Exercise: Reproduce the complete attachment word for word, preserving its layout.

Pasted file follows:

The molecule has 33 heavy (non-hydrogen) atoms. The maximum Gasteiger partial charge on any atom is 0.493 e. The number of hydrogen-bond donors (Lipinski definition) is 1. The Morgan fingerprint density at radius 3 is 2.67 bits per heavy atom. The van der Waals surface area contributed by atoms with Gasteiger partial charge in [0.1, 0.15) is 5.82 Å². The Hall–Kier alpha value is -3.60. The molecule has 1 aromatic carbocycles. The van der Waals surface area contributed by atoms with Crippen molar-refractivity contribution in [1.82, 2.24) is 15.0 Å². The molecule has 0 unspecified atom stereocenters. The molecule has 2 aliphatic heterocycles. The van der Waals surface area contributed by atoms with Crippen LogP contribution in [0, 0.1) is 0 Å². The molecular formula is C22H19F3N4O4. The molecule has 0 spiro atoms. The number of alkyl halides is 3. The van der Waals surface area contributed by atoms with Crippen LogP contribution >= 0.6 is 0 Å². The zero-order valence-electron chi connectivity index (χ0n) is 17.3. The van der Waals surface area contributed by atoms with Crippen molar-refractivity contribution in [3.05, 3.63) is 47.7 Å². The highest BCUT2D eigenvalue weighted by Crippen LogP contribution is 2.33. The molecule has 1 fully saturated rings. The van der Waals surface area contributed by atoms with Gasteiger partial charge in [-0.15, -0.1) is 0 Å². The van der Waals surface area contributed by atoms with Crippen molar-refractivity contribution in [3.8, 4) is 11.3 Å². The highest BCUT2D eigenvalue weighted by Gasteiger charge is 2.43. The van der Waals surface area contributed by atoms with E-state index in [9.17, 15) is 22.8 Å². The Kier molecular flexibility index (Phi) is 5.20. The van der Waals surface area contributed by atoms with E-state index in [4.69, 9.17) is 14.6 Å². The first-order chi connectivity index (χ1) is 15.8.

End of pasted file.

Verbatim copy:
The molecule has 33 heavy (non-hydrogen) atoms. The maximum Gasteiger partial charge on any atom is 0.493 e. The number of hydrogen-bond donors (Lipinski definition) is 1. The Morgan fingerprint density at radius 3 is 2.67 bits per heavy atom. The van der Waals surface area contributed by atoms with Gasteiger partial charge in [0.1, 0.15) is 5.82 Å². The Hall–Kier alpha value is -3.60. The molecule has 1 aromatic carbocycles. The van der Waals surface area contributed by atoms with Crippen molar-refractivity contribution in [1.82, 2.24) is 15.0 Å². The molecule has 0 unspecified atom stereocenters. The molecule has 2 aliphatic heterocycles. The van der Waals surface area contributed by atoms with Crippen LogP contribution in [0, 0.1) is 0 Å². The molecular formula is C22H19F3N4O4. The molecule has 0 spiro atoms. The number of alkyl halides is 3. The van der Waals surface area contributed by atoms with Crippen LogP contribution >= 0.6 is 0 Å². The zero-order valence-electron chi connectivity index (χ0n) is 17.3. The van der Waals surface area contributed by atoms with Crippen molar-refractivity contribution in [3.05, 3.63) is 47.7 Å². The highest BCUT2D eigenvalue weighted by Crippen LogP contribution is 2.33. The molecule has 1 fully saturated rings. The van der Waals surface area contributed by atoms with Gasteiger partial charge in [-0.15, -0.1) is 0 Å². The van der Waals surface area contributed by atoms with Crippen molar-refractivity contribution in [3.8, 4) is 11.3 Å². The highest BCUT2D eigenvalue weighted by Gasteiger charge is 2.43. The van der Waals surface area contributed by atoms with E-state index in [9.17, 15) is 22.8 Å². The Kier molecular flexibility index (Phi) is 5.20. The van der Waals surface area contributed by atoms with E-state index in [4.69, 9.17) is 14.6 Å². The first-order chi connectivity index (χ1) is 15.8.